Listen to the story.
Marco Werman: I'm Marco Werman. This is The World. It is hard listening to any news it seems coming from the Middle East, especially these days. Just when you think things couldn't get any worse and less certain, they do. But hang on, Max Fisher recently wrote a Washington Post blog about six pieces of good news from the Mideast and, Max, in fairness and balance, we should probably give you more than four minutes to talk about these stories, considering all the time we spend on bad news. You've got some news items from Iran, the UAE, Libya and the Palestinian and Kurdish territories. Give us the good news sweep of a few of these places if you would.
Max Fisher: Yeah, so it turns out the Middle East is not all suffering in death and pain. I actually found six pieces of pretty reasonably good news in the Middle East just in the last week. The really big one is Iran. A new president, Hassan Rouhani, was inaugurated earlier this month and he has been sending just one signal after another that he wants peace, he wants compromise with the US. I mean, of course, easier said than done, there are a lot of hurdles left, but just earlier today, UN diplomat Jeffrey Feltman, is formerly a US diplomat, went and met with the foreign minister…lots of smiling, lots of glad handing, so that was a great sign.
Werman: Yeah, smiling, glad handing, that's a good thing.
Fisher: Right, yeah, we're getting somewhere.
Werman: Can't be a bad thing.
Werman: What else is good news for you coming from the Mideast?
Fisher: So Libya is slowly inching towards stability and a political transition towards democracy. They just approved a new election law, they're gradually moving towards holding an election in December. That's good news for a country that very badly needs it. And the Israel-Palestine talks, Palestinian President Mahmoud Abbas just signaled that he would yield a little bit the right of return, which is a longstanding Palestinian demand. Not everybody in the Palestinian territories is thrilled about this, but is an important step toward a peace deal with Israel. You've also got Kurdish groups coming together and scheduling a summit for the first time ever. You also have United Arab Emirates hosting a big effort for environmental sustainability, which is something that the region really needs in the long term.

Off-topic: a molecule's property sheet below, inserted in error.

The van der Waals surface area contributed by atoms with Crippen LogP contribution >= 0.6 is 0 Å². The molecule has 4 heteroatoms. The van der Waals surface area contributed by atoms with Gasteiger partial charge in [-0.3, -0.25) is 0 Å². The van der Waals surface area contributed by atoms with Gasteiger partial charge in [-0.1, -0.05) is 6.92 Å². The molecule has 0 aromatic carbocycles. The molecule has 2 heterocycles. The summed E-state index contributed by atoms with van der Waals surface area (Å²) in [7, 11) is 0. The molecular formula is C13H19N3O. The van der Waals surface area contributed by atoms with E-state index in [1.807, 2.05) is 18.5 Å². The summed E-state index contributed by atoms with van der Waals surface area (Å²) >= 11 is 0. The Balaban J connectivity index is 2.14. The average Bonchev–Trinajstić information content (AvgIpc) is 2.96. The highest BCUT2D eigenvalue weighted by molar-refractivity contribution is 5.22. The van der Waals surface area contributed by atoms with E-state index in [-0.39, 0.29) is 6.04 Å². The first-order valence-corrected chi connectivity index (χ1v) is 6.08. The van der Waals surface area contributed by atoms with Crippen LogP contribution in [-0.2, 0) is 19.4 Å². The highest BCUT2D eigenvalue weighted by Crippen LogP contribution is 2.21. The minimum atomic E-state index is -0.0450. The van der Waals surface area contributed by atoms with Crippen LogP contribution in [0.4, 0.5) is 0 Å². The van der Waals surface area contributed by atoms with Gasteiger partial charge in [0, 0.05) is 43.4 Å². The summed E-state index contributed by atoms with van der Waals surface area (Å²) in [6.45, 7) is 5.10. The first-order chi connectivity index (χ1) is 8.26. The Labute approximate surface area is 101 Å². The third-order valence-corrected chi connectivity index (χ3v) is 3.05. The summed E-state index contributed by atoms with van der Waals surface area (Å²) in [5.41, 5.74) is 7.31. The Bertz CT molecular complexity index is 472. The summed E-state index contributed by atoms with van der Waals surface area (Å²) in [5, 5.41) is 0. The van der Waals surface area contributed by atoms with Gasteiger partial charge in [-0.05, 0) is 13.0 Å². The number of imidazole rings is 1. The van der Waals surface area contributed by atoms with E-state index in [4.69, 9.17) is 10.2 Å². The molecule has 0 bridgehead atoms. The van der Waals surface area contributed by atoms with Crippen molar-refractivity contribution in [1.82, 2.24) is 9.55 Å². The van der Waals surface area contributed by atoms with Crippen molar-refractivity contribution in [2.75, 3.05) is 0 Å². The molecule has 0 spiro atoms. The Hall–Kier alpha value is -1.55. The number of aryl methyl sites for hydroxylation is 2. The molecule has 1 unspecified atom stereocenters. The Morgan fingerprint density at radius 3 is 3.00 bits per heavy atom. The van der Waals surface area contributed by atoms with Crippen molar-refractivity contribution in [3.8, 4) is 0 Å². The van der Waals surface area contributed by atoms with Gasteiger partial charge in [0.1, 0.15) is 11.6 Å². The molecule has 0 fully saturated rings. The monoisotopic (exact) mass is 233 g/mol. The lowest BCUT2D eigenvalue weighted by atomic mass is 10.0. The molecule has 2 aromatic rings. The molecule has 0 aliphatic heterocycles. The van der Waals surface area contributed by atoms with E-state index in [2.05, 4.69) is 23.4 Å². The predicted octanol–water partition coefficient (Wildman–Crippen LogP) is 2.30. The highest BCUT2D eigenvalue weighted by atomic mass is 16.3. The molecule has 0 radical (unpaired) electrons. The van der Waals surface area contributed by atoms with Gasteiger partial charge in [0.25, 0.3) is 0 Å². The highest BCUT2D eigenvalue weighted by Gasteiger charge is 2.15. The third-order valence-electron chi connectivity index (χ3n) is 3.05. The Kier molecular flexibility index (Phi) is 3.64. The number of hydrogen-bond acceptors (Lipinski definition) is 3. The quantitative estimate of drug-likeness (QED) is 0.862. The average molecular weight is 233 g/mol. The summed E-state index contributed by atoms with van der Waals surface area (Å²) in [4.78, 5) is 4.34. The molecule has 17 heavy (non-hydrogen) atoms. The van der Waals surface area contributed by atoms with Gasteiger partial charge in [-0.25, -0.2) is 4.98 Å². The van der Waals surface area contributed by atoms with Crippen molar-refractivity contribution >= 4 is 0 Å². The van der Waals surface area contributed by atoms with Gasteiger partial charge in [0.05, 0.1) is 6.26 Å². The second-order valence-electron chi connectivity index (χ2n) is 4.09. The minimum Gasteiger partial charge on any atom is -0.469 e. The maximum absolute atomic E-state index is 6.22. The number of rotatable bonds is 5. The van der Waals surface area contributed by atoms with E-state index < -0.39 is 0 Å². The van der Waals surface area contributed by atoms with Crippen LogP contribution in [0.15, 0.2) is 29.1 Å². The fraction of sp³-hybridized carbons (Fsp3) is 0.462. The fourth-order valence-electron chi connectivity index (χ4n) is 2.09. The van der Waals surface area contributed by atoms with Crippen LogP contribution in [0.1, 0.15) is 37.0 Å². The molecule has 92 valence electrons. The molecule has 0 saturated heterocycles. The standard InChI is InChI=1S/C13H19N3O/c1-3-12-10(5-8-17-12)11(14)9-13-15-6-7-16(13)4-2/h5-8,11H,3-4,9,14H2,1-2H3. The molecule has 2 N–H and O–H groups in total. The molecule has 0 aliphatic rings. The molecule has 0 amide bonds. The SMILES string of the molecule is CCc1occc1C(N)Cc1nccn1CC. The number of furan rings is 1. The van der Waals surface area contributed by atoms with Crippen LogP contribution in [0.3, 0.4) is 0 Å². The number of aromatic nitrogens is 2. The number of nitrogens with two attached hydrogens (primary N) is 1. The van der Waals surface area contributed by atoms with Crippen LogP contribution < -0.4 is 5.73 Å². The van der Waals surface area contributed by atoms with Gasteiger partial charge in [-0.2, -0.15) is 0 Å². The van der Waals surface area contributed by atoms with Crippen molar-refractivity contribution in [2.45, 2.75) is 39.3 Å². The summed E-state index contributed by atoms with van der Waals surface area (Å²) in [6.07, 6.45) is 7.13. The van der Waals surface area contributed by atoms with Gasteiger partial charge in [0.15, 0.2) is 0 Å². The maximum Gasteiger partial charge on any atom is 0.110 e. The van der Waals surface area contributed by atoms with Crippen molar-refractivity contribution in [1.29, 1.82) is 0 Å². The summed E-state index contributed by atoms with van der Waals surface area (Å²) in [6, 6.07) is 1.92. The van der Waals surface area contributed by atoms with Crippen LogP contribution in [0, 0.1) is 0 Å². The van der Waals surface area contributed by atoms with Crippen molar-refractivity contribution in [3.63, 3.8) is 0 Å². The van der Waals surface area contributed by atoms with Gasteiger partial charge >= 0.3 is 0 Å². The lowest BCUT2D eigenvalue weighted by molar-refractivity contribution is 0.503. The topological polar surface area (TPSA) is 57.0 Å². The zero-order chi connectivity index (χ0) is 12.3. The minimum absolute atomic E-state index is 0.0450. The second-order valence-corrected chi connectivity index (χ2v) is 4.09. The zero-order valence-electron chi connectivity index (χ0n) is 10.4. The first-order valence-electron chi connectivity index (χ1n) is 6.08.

Werman: You know, if the trend of bad news could be summer up by the Arab Spring wasn't all it was cracked up to be and now countries are really struggling with revolution, and some of them in a really bloody way, what do you think these stories kind of represent as the corollary to that bad news, that really bad news right now?
Fisher: I think it tells you that there are still people in the middle east who see the difficult steps they need to take towards political reconciliation, towards finding a kind of long term solution to these really difficult entrenched problems. And that they're willing to take steps and risks to get there.
Werman: I mean as I look at the headline for Libya, I mean it seems to kind of encapsulate what some of the other headlines are, which is it's not as sucky as you think. I know it's all relative, but it's not necessarily good news. Did you find as you were kind of like constructing the survey of good news from the Mideast that it was like looking for a needle in a haystack and finding that the needle actually looks a lot like a piece of hay?
Fisher: Yeah, I mean it's definitely this is all good news because it's in the Middle East, you know, and it's all relative. And if these things were happening in any other regions we would think okay, maybe it's not that exciting, but I think that there is always this undercurrent of for all of the really negative trends and for all of the really horrible things that are happening in the region, there are constantly people who are making these steps towards progress.
Werman: I'm just wondering for you personally too, Max, I mean how do you wade through the daily muck of the Mideast and not get totally despondent? Was this survey of say pretty good news stories a pretty good anecdote for you personally?
Fisher: That was actually why I did it because I have failed at not becoming despondent at covering the Middle East. It's really hard to follow what's happening in Egypt, what's happening in Syria and to not really feel kind of affected by it. It can be really discouraging to see one, you know, report of chemical warfare or military crackdown in Egypt after another. And I think it is important to remember that it's not all bad…if only for our own emotional health and wellbeing.
Werman: Well, try and keep a sunny side up, Max. Max Fisher, The Washington Post foreign affairs blogger, thank you for joining us.
Fisher: Thank you.